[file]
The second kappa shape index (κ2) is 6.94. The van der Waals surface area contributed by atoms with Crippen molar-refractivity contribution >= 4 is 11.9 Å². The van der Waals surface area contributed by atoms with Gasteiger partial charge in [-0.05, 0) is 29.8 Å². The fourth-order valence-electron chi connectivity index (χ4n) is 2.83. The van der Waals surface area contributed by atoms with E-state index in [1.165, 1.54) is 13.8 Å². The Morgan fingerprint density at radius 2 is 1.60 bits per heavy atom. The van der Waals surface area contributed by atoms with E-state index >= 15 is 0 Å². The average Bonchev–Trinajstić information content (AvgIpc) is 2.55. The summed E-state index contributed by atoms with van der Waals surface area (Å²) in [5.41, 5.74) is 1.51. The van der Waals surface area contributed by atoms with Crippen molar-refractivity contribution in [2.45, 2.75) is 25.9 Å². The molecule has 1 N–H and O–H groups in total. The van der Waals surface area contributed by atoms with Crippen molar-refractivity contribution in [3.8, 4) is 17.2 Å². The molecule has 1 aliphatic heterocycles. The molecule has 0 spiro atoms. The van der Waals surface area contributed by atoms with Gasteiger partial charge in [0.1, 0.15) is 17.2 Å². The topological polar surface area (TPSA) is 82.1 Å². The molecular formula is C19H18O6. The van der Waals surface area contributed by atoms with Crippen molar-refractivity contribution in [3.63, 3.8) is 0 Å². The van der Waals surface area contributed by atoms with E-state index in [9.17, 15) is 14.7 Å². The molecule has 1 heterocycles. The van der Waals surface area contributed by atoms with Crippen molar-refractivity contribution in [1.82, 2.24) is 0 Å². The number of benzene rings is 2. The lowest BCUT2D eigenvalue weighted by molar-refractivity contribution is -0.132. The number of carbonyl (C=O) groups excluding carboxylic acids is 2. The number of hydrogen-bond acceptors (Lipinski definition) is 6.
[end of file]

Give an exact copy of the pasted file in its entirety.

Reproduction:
The second kappa shape index (κ2) is 6.94. The van der Waals surface area contributed by atoms with Crippen molar-refractivity contribution >= 4 is 11.9 Å². The van der Waals surface area contributed by atoms with Gasteiger partial charge in [-0.05, 0) is 29.8 Å². The fourth-order valence-electron chi connectivity index (χ4n) is 2.83. The van der Waals surface area contributed by atoms with E-state index in [1.165, 1.54) is 13.8 Å². The Morgan fingerprint density at radius 2 is 1.60 bits per heavy atom. The van der Waals surface area contributed by atoms with E-state index >= 15 is 0 Å². The average Bonchev–Trinajstić information content (AvgIpc) is 2.55. The summed E-state index contributed by atoms with van der Waals surface area (Å²) in [5.41, 5.74) is 1.51. The van der Waals surface area contributed by atoms with Crippen molar-refractivity contribution in [2.45, 2.75) is 25.9 Å². The molecule has 1 N–H and O–H groups in total. The van der Waals surface area contributed by atoms with Crippen molar-refractivity contribution in [3.8, 4) is 17.2 Å². The molecule has 1 aliphatic heterocycles. The molecule has 0 spiro atoms. The van der Waals surface area contributed by atoms with Gasteiger partial charge in [0.1, 0.15) is 17.2 Å². The topological polar surface area (TPSA) is 82.1 Å². The molecular formula is C19H18O6. The van der Waals surface area contributed by atoms with Crippen molar-refractivity contribution in [3.63, 3.8) is 0 Å². The van der Waals surface area contributed by atoms with E-state index in [9.17, 15) is 14.7 Å². The molecule has 1 heterocycles. The van der Waals surface area contributed by atoms with Crippen molar-refractivity contribution in [1.82, 2.24) is 0 Å². The number of benzene rings is 2. The lowest BCUT2D eigenvalue weighted by molar-refractivity contribution is -0.132. The number of carbonyl (C=O) groups excluding carboxylic acids is 2. The number of hydrogen-bond acceptors (Lipinski definition) is 6.